Ecumenical Accompaniment Programme in Palestine and Israel (EAPPI) Dec. 2004 - Feb. 2005

Chris and Daniel on the run

Energy Renewal at the Sea of Galilee
A Saviour at the Deepest Marathon in the World
Jan. 6, 2005

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It must have been somewhere between 23 and 24 kilometres, when I saw Daniel for the first time in his white shirt and shorts. He wasn’t running or even walking anymore. From behind it looked like very slow motion. That was what made it possible for me to catch Daniel, since I myself was not running any more. I had passed the halfway mark of the Marathon in a bit less than two hours - faster than scheduled. Soon afterwards I did, what I planned to do – walk - fast walking. After only 99 kilometres of running last year, that was the only reasonable approach to the total distance of 42 kilometres. The first kilometre of walking proved: I would need nine minutes for every kilometre, meaning thatI would make it in less than five hours. My tenth Marathon. Easy, in a way!
Just one problem: there was nothing to eat. Nothing at all. In Germany you would get bananas at any time on a long distance run. But here on the eastern border of the Sea of Galilee I could look at them still hanging on the trees to the left, where I saw the dark blue water with the white town of the start and finish, Tiberias behind. Under the blue plastic bags the bananas were waiting for harvest - unripe. Here we got water every three kilometres and it was political correct water, not water with the Eden trade mark One peace activist told me that “Eden” was taken from a source below a Jewish settlement in the West Bank. Unfortunately “Eden” has the most convenient design for drinking. But that is of minor importance in a part of the world, where nothing is not political, least of all water.
Sometime earlier we passed a gaz station at the southern tip of the sea. Mirjam had learned, while researching the net, of a German Marathon runner, close to dying of starvation near to the site of the miracle of the multiplication of bread. But I did not have anything to eat with me, only some 120 Shekalim and no time to spend them in a restaurant. But there was Daniel who was just unwrapping some date balls with coconut. “Energy balls“, he called them.He offered me one of them. It was really incredible to someone like me who doesn’t work things out in advance too carefully that anybody could offer me something from his well calculated food supply so far away from the finishing line. There was not even time to say thank you, since Daniel restarted running immediately - a kind of running, that would evidently soon come to a stop again. And so I again caught up with him a little later. „Go!“ I told him. Go faster, I meant. Otherwise he would not meet the time limit of six hours.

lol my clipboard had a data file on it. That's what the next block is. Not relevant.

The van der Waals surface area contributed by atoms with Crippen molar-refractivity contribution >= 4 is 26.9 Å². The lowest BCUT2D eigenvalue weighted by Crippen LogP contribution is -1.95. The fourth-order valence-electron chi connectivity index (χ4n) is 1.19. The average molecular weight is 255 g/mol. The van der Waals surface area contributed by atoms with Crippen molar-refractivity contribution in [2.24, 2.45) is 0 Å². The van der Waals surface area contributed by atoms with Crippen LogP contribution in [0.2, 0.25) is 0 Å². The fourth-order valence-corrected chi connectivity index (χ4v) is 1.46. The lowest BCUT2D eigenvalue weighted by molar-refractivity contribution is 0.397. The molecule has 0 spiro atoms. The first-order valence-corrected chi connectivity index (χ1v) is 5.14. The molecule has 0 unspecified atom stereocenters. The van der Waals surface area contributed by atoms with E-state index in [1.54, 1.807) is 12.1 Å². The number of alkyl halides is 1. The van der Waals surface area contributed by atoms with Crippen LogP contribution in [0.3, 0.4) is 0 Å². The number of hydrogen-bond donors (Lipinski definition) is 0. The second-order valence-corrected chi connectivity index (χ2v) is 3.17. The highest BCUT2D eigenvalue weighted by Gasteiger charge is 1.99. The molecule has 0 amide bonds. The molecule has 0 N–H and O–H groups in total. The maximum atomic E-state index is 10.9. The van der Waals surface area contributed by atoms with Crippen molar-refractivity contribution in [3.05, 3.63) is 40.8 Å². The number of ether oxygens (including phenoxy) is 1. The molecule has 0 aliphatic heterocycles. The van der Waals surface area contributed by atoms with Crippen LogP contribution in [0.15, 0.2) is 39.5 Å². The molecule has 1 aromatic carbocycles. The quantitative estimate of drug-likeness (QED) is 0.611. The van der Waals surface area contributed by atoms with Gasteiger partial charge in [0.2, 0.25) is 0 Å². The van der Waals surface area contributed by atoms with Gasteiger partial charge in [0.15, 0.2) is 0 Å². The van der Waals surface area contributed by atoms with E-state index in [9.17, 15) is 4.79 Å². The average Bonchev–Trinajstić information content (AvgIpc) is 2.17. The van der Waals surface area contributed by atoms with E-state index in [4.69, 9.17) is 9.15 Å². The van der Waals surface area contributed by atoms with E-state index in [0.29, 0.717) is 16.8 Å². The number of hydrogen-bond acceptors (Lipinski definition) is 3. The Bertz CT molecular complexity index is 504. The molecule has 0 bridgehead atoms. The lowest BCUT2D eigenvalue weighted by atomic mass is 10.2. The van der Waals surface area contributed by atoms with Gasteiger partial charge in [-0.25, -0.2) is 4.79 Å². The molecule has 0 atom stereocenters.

„Come on!“ I pushed him closer to the finish, to make him moving faster. So we could even talk a bit. I always one step in front, to keep us going. It’s Daniel’s first Marathon. His regular training partners in Tel Aviv, his brother and his brother in law, had left him far behind since they run faster. And Daniel just wants to finish his first Marathon in less than five hours which he will if he keeps up with me. So: Yalla.